Finance Minister Ken Ofori Atta is expected to deliver the mid-year budget review today in parliament on the expenses the country has made so far, six months into the 2020 fiscal year budget.
The minister is expected to touch on issues concerning the progress made by the country on the last budget drafted for the year 2020.
But ahead of the mid-year budget reading, some traders who spoke to talksafrica.com noted that they are not expecting anything new aside from the normal empty promises the government has made so far.
Kwame Nketia is a spare parts dealer and has stated that the cedi rate against the dollar is really affecting business especially the prices of the items they sell.
“The cedi keeps going up and it doesn’t even reduce, things are very expensive because on the international market we get them at high prices so we can’t sell them at a low price when the items come down here, we also need to make a profit,” he said.
Responding to a question asked on the impact of COVID-19 on the spare parts business, Kwame Nketia noted that the pandemic has really affected business especially during the lockdown and the shutting down of airports and borders.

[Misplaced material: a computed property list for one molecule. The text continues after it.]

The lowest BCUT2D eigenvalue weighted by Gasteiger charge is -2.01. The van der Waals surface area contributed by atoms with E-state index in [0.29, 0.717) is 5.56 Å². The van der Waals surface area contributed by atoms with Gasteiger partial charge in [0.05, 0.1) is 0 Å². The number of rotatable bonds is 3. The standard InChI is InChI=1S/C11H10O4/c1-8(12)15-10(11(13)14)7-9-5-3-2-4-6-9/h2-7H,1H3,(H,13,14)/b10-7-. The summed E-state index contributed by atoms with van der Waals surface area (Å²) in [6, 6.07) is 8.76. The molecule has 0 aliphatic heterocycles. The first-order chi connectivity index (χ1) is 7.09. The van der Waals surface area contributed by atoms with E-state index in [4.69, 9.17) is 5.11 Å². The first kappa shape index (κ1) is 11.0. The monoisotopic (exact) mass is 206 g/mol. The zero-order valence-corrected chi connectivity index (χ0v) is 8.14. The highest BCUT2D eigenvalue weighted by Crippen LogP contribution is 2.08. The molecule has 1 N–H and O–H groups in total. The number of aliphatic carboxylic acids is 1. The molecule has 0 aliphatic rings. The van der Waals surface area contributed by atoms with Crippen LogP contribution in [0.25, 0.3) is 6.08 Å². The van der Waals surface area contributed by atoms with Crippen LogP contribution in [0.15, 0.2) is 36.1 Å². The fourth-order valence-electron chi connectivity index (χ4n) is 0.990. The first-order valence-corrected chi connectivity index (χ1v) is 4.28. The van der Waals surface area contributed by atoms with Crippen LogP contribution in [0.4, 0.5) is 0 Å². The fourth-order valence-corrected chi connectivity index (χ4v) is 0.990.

“Coronavirus has really slowed down business and if I should tell you the loses I have made just because of this pandemic, you will be surprised, it has messed up everything for me, people hardly buy products these days, they all want it on credit but that is also not possible, sometimes my most trusted customers even want to buy it on credit because they don’t have the money readily available, and I can’t also just give it to them because I need money to take care of other expenses at home, the pandemic has really affected everything” he further stated.
Meanwhile, the vice president in one of his speeches in 2016 noted that government has introduced a tax waiver for spare part dealers at the ports which will go a long way to reduce the burden of paying huge sums of money in clearing goods at the port.
But Kwame Nketia said, “that is actually not the case when you go to the port, we are still paying the huge sums of money to clear our goods, the operations are the only thing that is moved online and nothing again, we still the huge sums of money every time we go to clear our goods”.
By Amos Ekow Coffie | talksafrica.com